@mmcdara When i run the your code, i got some errors in the code, is the code ok for you? If it is ok, then i explain the problem more.
As you're saying, this kind of differential integral equations are very complicated and i appreciate your efforts for solving this. I have some suggestions and explanations to improve this code,i hope we altogether with the help of you and other experts. could solve the problem.
1-# for n > 0 the denominator of op S is equivalent to -3.947841762*10^5*n^2 = (628.3185308*abs(n))^2 and the
# numerator is equivalent to 628.3185308*abs(n)*exp(-628.3185308*abs(n)*tau):
# Thus, assuming n > 0:) but in this work for getting the following equation
for calculating k1, we used a Taylor expansion which it has a sum on n=-infinity..infinity, and term of (nu[n]) is a frequency so it should be positive so we considered abs in k1 formula, so I think we should consider n<0 as n>=0 ( n=-infinity..infinity, ). what do you think? how we can extend this code to consider entire domain?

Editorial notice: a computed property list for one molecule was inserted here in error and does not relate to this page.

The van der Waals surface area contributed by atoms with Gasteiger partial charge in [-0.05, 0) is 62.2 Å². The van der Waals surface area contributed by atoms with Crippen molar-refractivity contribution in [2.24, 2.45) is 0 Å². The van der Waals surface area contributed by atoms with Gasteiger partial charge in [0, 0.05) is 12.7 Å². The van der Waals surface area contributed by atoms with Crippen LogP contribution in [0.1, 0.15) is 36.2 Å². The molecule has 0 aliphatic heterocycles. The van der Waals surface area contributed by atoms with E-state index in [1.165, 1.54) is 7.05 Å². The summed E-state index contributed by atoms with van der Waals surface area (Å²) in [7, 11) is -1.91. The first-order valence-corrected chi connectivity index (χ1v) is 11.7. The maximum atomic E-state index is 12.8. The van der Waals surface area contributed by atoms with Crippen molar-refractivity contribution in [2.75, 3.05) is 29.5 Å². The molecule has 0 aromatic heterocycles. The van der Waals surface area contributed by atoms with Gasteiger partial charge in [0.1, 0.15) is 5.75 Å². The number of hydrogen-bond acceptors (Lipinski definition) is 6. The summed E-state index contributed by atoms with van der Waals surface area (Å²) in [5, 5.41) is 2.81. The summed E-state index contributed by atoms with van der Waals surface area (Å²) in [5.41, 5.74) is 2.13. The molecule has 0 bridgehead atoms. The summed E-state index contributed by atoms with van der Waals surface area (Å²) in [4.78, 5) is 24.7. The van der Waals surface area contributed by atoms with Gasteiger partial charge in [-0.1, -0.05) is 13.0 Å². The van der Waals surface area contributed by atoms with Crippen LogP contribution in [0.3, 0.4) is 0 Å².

2- the other approximation is considered in
sum((0.1000000000e-1*exp(-0.1000000000e-1*tau)-628.3185308*abs(n)*exp(-628.3185308*abs(n)*tau))/(-394784.1762*n^2+0.1000000000e-3), n = -infinity .. infinity)
I think so, it is true only for very small amounts in comparison the others, what do you think?is it general?
3-in equation (7)
RHS := eval(-G*rho(tau)+1/2(G-F), rho(tau)=U);
could you please put a * between 1/2 and (G-F)? and i think it can affect the output.
4-the initial value of rho=0.5;
5-the maximum value of t you want to solve to:
almost after 200 (or more) it 'maybe' be constant, for example for T=100 the final constant is 0.4975 (steady state).
thank you for the time you spend on this,